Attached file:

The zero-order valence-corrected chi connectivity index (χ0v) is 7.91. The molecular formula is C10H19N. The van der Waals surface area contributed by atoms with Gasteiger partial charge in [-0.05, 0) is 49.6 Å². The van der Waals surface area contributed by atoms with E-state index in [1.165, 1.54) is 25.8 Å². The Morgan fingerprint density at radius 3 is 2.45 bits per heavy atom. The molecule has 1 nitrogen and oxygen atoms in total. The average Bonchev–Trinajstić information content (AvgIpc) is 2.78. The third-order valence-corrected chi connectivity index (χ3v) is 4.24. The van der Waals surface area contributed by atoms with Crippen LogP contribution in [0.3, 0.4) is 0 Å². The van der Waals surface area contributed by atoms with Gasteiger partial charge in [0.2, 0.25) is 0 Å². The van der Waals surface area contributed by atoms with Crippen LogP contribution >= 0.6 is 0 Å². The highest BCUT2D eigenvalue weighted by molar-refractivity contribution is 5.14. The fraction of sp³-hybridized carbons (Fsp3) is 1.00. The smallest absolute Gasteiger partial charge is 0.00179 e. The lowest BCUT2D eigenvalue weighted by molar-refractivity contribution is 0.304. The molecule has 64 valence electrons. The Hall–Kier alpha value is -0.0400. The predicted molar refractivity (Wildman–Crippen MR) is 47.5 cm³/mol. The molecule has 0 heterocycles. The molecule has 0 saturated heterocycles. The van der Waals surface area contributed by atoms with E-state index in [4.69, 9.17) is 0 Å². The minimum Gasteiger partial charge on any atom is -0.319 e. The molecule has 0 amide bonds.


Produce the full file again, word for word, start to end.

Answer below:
The zero-order valence-corrected chi connectivity index (χ0v) is 7.91. The molecular formula is C10H19N. The van der Waals surface area contributed by atoms with Gasteiger partial charge in [-0.05, 0) is 49.6 Å². The van der Waals surface area contributed by atoms with E-state index in [1.165, 1.54) is 25.8 Å². The Morgan fingerprint density at radius 3 is 2.45 bits per heavy atom. The molecule has 1 nitrogen and oxygen atoms in total. The average Bonchev–Trinajstić information content (AvgIpc) is 2.78. The third-order valence-corrected chi connectivity index (χ3v) is 4.24. The van der Waals surface area contributed by atoms with Crippen LogP contribution in [0.3, 0.4) is 0 Å². The van der Waals surface area contributed by atoms with Gasteiger partial charge in [0.2, 0.25) is 0 Å². The van der Waals surface area contributed by atoms with Crippen LogP contribution >= 0.6 is 0 Å². The highest BCUT2D eigenvalue weighted by molar-refractivity contribution is 5.14. The fraction of sp³-hybridized carbons (Fsp3) is 1.00. The smallest absolute Gasteiger partial charge is 0.00179 e. The lowest BCUT2D eigenvalue weighted by molar-refractivity contribution is 0.304. The molecule has 64 valence electrons. The Hall–Kier alpha value is -0.0400. The predicted molar refractivity (Wildman–Crippen MR) is 47.5 cm³/mol. The molecule has 0 heterocycles. The molecule has 0 saturated heterocycles. The van der Waals surface area contributed by atoms with E-state index in [4.69, 9.17) is 0 Å². The minimum Gasteiger partial charge on any atom is -0.319 e. The molecule has 0 amide bonds.